This Is What Happens When You Actually Quit Your Job


You know how everyone fantasizes about quitting their job? To do something crazy, like open a bakery in Maine or more generally, pursue their so-called “passions”? Well, I tried that route once…. and, like a lot of things, it didn’t quite turn out as I’d hoped. BUT it didn’t end up horribly, either. So for any semi-normal, semi-sane person thinking of taking the plunge, here’s what to expect:

1. You’ll spend a lot of time at Starbucks.

It may seem like a weird place to start, but it’s kind of the perfect place for the lost or wandering. Or anyone, really. Starbucks is kind of like a beacon of cozy, welcoming light during what will likely become a very unsure couple of months. All sorts of people are welcome at here: homeless guys waiting for the train, Suburban driving mothers with 5 kids, businessmen in white linen shirts and etc. As long as you have your laptop open and a half-drunk coffee in front of you, it’s acceptable to hang out most mornings and do what you need to do… whether it’s browsing for new jobs, writing or even studying.

2. You’ll second-guess yourself, a lot.

While hanging out at Starbucks all day might not seem like a bad gig, after a while your contentment will wax and wane, like…. the moon on steroids. Or something. One day, you might feel like a more substantially sized Carrie Bradshaw (or whoever the male equivalent may be), typing away on your little laptop and sipping coffee– then the next day, more like Hannah Horvath in the middle of a nervous breakdown. Just be prepared for your perspective to change at the drop of a hat. Or Q-tip, maybe.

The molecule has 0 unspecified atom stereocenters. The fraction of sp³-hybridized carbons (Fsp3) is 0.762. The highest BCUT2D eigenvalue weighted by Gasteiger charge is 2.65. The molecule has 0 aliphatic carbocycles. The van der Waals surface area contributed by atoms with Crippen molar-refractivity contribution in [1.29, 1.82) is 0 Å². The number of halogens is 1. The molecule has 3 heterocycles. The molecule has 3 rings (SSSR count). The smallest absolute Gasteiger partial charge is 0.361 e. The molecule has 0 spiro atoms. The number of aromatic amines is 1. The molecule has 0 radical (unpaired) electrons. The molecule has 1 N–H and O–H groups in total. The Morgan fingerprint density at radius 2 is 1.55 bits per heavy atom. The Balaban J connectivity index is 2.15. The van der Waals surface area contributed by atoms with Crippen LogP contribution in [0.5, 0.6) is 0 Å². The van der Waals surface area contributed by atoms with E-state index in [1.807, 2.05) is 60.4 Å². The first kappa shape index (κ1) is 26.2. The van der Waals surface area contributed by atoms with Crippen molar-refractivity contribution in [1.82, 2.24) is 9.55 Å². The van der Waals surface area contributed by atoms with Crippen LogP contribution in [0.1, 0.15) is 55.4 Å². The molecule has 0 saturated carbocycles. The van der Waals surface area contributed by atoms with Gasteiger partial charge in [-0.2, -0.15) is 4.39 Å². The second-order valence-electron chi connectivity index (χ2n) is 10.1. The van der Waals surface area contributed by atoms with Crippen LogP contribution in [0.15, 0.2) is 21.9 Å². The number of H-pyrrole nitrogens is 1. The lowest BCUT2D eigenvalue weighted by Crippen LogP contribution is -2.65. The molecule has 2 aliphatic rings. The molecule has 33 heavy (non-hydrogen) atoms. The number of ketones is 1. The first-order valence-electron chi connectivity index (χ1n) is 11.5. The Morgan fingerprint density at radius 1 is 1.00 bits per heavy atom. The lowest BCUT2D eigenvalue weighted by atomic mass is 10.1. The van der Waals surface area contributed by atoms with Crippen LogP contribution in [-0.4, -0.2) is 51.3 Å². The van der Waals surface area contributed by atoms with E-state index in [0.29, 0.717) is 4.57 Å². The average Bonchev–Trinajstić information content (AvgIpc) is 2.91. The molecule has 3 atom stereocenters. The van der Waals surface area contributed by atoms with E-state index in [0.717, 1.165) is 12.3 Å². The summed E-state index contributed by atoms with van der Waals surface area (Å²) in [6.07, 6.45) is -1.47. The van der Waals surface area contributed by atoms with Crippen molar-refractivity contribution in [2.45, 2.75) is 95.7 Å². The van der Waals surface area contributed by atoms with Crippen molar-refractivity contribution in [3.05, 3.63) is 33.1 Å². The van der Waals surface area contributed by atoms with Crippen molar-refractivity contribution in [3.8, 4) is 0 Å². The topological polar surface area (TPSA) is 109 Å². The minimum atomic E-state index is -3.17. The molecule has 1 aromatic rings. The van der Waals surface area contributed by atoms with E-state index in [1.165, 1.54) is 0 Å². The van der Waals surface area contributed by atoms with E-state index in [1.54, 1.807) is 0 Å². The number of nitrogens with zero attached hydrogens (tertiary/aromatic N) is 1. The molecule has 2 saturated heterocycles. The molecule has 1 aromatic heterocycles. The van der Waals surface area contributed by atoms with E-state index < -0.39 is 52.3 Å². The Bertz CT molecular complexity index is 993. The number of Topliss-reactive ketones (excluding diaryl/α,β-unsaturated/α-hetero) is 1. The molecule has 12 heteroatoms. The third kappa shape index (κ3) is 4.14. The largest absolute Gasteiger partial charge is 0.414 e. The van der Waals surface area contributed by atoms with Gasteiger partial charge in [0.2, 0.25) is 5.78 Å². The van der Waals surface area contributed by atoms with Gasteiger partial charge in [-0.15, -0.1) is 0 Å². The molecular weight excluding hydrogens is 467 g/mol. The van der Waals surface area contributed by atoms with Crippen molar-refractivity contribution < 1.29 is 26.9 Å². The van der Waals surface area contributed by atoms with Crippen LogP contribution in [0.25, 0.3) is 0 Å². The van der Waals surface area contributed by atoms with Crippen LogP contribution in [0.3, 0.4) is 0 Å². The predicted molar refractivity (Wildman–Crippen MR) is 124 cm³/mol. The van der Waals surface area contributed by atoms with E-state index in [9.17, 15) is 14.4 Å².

3. You’ll begin to bleed money. 

Like Cinderella’s coach turned back into a pumpkin, you’re caramel macchiato will devolve back into a plain cup of coffee. You’re bank account will begin to remind you why you were working full-time real quick. You’ll start to think about the cost of EVERYTHING. You’ll go to somewhat elaborate lengths to save or earn a dollar– signing up for a checking account because of the $150 bonus that comes with it, selling clothes to those self-esteem shattering resale shops for 1/16 of what you paid for them, or dipping  into almost every account you own. Either way, you’ll start to remember why people stay at jobs they hate for so long.

4. …and because you’re bleeding money, you’ll pick up some interesting odd jobs.

Hostess at a craft beer establishment? Sure. Freelance for a suburban newspaper? Why not? Analyze urine samples at a doctor’s office? Ew, fine. Whatever your odd job may be, just be thankful for it. It will get you through your rough financial situation for at least a little bit.

5. You’ll start to hide things from friends and family (so as not to freak them out).

While we’d like to think we could fully lean on family and close friends during rough times, I don’t think many of us want to be seen as failures or dependent people either. Because in reality, after leaving a job without a solid plan, most people you tell will either silently or not so silently judge the crap out of you– close family or not. No one wants to worry their probably aging parents nowadays either. So that being said, you’ll probably go to somewhat elaborate lengths to keep up the charade of your 9-5pm workday. Whether it’s leaving the house at the same time you normally would or having an excuse ready as to why you’ve been posting so many IG pics mid-day, be prepared to feel a bit like a fugitive.

6. …but you’ll eventually freak out your friends and family anyway.

Whether or not you decide to actually tell your friends and family or they happen to find out in a not-so-savory way, once they do, shit gets real… real quick. Be prepared for instantly feel like your 5 years old again and super guilty.

However, all this being said, you, and everyone else, will eventually get over it. If you’re truly stuck, doing something like this might just be the colossal kick in the pants you need. You might end up eventually finding a workplace where you feel more at home than ever before. Or you might end up applying to the grad school program you’ve been thinking about for the past 3 years. Or… you might do something completely different. It’s your life. Just know what you’re in for.